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Combined effects of HIV-infection status and psychosocial vulnerability on mental health in homosexual men.

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  • 1Department of Epidemiology and Psychiatry, University of Pittsburgh, Graduate School of Public Health, School of Medicine, Pennsylvania, USA. dickeywc@msx.upmc.edu

Abstract

The present study examines psychiatric symptomatology and syndromal depression among 174 HIV+ and 760 HIV- homosexual men enrolled in the Pittsburgh site of the Multicenter AIDS Cohort Study (MACS). A central study goal was to determine whether men's psychosocial status in the areas of demographics, social supports, and coping, in combination with their HIV-infection status, was associated with mental health. Cross-sectional analyses indicated that HIV+ men had significantly higher levels of psychiatric symptomatology and syndromal depression than HIV- men. However, multivariate analyses showed that these associations only appeared among HIV+ men with certain psychosocial characteristics. HIV+ men who were younger, lacked full-time employment, claimed relatively high support from their relatives, and demonstrated high use of active behavioral coping strategies were at greater risk for psychiatric symptomatology and/or syndromal depression. Further, sense of mastery and frequent use of avoidant coping strategies were highly predictive of psychiatric outcomes irrespective of HIV status. The findings suggest that knowledge of an individual's HIV status per se will be inadequate for valid assessment of psychological risks. Rather, any association of HIV status and mental health will depend largely on other psychosocial characteristics that foster vulnerability or resistance to distress in these men.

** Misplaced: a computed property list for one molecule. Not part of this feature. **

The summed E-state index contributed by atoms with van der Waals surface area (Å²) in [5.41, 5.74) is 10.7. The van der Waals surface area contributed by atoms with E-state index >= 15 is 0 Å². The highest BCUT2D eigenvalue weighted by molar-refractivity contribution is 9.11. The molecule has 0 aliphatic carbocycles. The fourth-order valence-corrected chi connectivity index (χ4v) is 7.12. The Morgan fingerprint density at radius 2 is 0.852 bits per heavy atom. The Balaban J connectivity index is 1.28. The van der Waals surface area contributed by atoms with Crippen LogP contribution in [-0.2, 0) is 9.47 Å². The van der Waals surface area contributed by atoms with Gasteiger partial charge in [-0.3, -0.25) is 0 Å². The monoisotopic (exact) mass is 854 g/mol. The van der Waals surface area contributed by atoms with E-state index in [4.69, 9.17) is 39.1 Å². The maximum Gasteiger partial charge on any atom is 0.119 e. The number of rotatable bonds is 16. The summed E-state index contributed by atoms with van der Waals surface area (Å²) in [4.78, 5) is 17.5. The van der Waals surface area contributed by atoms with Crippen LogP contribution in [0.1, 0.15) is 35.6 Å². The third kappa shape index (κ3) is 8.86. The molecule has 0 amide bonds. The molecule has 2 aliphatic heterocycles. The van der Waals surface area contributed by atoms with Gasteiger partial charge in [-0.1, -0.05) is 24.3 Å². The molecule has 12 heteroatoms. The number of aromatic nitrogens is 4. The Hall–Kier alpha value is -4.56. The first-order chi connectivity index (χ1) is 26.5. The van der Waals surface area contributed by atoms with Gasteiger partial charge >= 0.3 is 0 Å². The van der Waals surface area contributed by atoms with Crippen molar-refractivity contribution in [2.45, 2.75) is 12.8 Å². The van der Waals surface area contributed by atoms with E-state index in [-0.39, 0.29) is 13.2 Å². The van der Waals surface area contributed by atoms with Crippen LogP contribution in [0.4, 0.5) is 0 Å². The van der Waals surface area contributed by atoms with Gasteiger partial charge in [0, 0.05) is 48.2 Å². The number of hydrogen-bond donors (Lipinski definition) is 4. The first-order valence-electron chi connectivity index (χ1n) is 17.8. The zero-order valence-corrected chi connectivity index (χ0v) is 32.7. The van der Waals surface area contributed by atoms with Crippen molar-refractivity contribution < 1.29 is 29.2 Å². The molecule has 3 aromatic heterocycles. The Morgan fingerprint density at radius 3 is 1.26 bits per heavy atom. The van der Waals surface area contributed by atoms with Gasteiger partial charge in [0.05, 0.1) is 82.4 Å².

PMID:
10073115
[PubMed - indexed for MEDLINE]
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